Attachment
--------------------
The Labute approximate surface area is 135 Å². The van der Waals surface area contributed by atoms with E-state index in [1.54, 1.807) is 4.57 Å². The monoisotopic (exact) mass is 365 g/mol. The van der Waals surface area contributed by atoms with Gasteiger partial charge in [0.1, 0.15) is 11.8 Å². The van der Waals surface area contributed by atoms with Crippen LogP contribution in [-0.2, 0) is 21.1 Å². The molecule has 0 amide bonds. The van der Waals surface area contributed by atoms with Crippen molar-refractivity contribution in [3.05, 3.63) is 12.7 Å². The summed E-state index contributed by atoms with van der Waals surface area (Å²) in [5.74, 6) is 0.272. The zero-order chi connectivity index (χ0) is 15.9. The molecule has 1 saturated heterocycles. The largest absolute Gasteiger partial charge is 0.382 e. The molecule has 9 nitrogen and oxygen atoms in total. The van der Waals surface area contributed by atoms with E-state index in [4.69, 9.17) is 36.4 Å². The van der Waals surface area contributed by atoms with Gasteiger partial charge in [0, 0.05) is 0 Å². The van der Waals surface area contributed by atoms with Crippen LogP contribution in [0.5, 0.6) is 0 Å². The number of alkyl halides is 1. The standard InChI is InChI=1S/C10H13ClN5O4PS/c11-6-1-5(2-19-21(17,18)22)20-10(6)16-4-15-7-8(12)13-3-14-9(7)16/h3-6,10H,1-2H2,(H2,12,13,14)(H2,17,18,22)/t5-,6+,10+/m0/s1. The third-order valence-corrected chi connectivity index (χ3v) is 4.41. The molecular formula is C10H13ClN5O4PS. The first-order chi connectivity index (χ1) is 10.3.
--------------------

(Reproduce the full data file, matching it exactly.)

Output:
The Labute approximate surface area is 135 Å². The van der Waals surface area contributed by atoms with E-state index in [1.54, 1.807) is 4.57 Å². The monoisotopic (exact) mass is 365 g/mol. The van der Waals surface area contributed by atoms with Gasteiger partial charge in [0.1, 0.15) is 11.8 Å². The van der Waals surface area contributed by atoms with Crippen LogP contribution in [-0.2, 0) is 21.1 Å². The molecule has 0 amide bonds. The van der Waals surface area contributed by atoms with Crippen molar-refractivity contribution in [3.05, 3.63) is 12.7 Å². The summed E-state index contributed by atoms with van der Waals surface area (Å²) in [5.74, 6) is 0.272. The zero-order chi connectivity index (χ0) is 15.9. The molecule has 1 saturated heterocycles. The largest absolute Gasteiger partial charge is 0.382 e. The molecule has 9 nitrogen and oxygen atoms in total. The van der Waals surface area contributed by atoms with E-state index in [4.69, 9.17) is 36.4 Å². The van der Waals surface area contributed by atoms with Gasteiger partial charge in [0, 0.05) is 0 Å². The van der Waals surface area contributed by atoms with Crippen LogP contribution in [0.5, 0.6) is 0 Å². The number of alkyl halides is 1. The standard InChI is InChI=1S/C10H13ClN5O4PS/c11-6-1-5(2-19-21(17,18)22)20-10(6)16-4-15-7-8(12)13-3-14-9(7)16/h3-6,10H,1-2H2,(H2,12,13,14)(H2,17,18,22)/t5-,6+,10+/m0/s1. The third-order valence-corrected chi connectivity index (χ3v) is 4.41. The molecular formula is C10H13ClN5O4PS. The first-order chi connectivity index (χ1) is 10.3.